"The agencies in charge should have learned the value of what they are in charge of protecting," environmental activist John Wilson wrote in an e-mail to Brown's Mount supporters. "If they do not know where the individual sites are by now, then they have no interest in presenting the cultural significance of the mount."

"It troubles me that DNR is not in tune with the significance of that mountain," said Brian Adams, a Macon attorney and member of the Brown's Mount Association. "I would prefer that the city and local entities get more involved and utilize that asset to this community."

About 165 acres of Brown's Mount were purchased in 1993 from retired farmer Myrtle Simmons using foundation grants. The Brown's Mount Association, now largely defunct, had campaigned for its preservation and built trails around the summit.

Some association members say no agency seems to want responsibility for Brown's Mount, located off Ocmulgee East Boulevard. For a while, the Museum of Arts and Sciences owned it. The Georgia Department of Natural Resources bought it using tax-free bonds, intending to pass it along to the U.S. Fish and Wildlife Service, but state financing rules forbade that because it would make the bonds taxable.

The service agreed to manage it without owning it, but the agency can't spend much money on it with no long-term lease, said Carolyn Johnson, deputy project leader for Piedmont and Bond Swamp national wildlife refuges. Brown's Mount is managed as part of adjacent Bond Swamp. All the staff to handle both are located at the Piedmont refuge in Jones and Monroe counties.

"Brown's Mount should not suffer from the absentee management of the Piedmont (refuge) some forty miles away," Wilson wrote.

He contends that Brown's Mount should instead be part of the nearby Ocmulgee National Monument, since both were the locations of Mississippian settlements that left behind spear points, pottery shards and other artifacts.

Jim David, superintendent of the monument, said this possibility hasn't been discussed recently. He said federal regulations make it much easier for the DNR or the Fish and Wildlife Service to expand their boundaries than for the monument to do so.

David noted that there has always been speculation that ancient settlements at Brown's Mount and the monument's Great Temple Mound communicated with each other visually over long distances using reflective minerals such as mica.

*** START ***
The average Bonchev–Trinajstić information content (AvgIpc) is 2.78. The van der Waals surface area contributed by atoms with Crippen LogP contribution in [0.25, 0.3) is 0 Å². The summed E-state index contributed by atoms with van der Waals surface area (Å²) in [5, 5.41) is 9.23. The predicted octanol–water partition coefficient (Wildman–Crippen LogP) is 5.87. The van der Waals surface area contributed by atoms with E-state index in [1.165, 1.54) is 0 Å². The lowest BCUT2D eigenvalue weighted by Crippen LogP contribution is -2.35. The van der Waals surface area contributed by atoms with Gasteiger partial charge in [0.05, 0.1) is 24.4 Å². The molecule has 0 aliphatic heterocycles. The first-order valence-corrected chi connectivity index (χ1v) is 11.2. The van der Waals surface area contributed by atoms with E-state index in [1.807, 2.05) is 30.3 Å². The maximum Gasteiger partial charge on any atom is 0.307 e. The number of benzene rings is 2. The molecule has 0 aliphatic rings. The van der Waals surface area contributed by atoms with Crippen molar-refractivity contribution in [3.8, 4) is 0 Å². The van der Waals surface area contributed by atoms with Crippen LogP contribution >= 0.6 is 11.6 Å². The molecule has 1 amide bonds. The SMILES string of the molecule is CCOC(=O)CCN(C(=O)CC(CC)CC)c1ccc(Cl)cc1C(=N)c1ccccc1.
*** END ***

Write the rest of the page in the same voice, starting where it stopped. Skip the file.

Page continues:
"I hope the cultural resources are not being destroyed on Brown's Mount," David said.

Stephen Hammack, a professional archaeologist and secretary of the Ocmulgee Archaeological Society, shares this concern. "We've got way too much of this going on in Middle Georgia," he said, citing looting at archaeological sites and the relocating of historic cemeteries.

"I'm starting to really feel that maybe we need a regional preservation plan for sites and cemeteries in Middle Georgia," he said.

The Ocmulgee Archaeological Society has offered to document sites. The group first noticed the impact of the Brown's Mount logging when visiting the mountain because of its interest in finding an ancient 5-foot-thick wall that once encircled the summit.

Hammack, Wilson and Sylvia Flowers, a retired master ranger, said greater public access to Brown's Mount might actually prevent both damage and looting there. Wilson said the last public access available, several years ago through the Museum of Arts and Sciences, included only once-a-month guided hikes.

Johnson said Brown's Mount probably will be opened to the public within a month or so. The service had originally planned to open it last spring, but Piedmont workers got behind on repairs and then the pine beetles hit.

Johnson said it's not unusual for the Fish and Wildlife Service to manage property from a distance, especially as staff cuts target the nation's network of wildlife refuges. The Piedmont refuge now manages three areas, including Brown's Mount and Bond Swamp.

Piedmont has recently lost three staff positions through attrition and must lay off two more staff workers, including the only employee whose job title specifically mentioned duties outside Piedmont (at Bond Swamp), Johnson said.

To contact writer S. Heather Duncan, call 744-4225.